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Doll Shoes and Cognitive Development
Cinderella's stepsisters tried to squeeze their feet into the famed, tiny glass slipper because they wanted to marry Prince Charming. But how do you explain the actions of normally developing young children who attempt to squeeze their feet into doll shoes, climb into toy cars, slip down tiny slides, or sit in teensy chairs?
Judy DeLoache and colleagues report in the 14 May 2004 issue of the journal Science that children who perform these "scale errors" fail to use visual information about object size when they attempt to perform impossible actions on miniature chairs, cars, shoes and slides.
This kind of research may help to unravel human cognitive development, a time-intensive process that yields an apparently boundless and effortless variety of skills and flexible learning abilities. Scale errors may reflect temporary problems with the integration of visual information for perception and action, according to the authors who note that older children and adults don't make scale errors.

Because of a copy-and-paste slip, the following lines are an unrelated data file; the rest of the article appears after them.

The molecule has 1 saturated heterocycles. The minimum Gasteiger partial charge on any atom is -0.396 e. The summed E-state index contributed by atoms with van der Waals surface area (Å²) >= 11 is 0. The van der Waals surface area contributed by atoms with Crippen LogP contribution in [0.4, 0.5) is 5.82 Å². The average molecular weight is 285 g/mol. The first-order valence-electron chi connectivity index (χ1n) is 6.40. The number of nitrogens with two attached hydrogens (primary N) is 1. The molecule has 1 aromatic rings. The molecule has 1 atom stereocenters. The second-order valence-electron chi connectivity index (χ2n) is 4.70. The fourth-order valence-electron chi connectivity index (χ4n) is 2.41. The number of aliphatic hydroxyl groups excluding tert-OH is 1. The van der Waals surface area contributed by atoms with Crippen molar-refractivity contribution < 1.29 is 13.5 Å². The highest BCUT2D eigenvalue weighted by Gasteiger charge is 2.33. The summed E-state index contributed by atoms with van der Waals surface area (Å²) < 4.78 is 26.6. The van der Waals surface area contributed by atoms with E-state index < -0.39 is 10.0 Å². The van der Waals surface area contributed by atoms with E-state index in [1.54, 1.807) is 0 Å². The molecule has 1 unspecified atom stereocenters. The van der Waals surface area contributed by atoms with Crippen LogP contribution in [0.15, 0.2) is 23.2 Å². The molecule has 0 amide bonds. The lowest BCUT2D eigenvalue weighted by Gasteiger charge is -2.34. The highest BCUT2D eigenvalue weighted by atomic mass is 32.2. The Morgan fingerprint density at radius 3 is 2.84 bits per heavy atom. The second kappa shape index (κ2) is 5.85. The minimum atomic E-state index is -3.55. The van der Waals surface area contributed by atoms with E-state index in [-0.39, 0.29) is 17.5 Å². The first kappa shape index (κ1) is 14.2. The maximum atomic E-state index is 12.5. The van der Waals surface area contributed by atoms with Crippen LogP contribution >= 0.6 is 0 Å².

The scientists report a total of 40 scale errors performed by 25 of the 54 children in the study.
View videos of toddlers of various ages displaying scale-error perception (video courtesy of Judy S. DeLoache):
21-months: This 21-month-old child has committed a scale error by attempting to slide down a miniature slide. (6 MB, 15 seconds)
24-months: This 24-month-old child has opened the door to the miniature car and is repeatedly trying to force his foot inside the car. (16 MB, 39 seconds)
28-months: This 28-month-old child is looking between his legs to precisely locate the miniature chair that he is in the process of sitting on. (11 MB, 28 seconds)
14 May 2004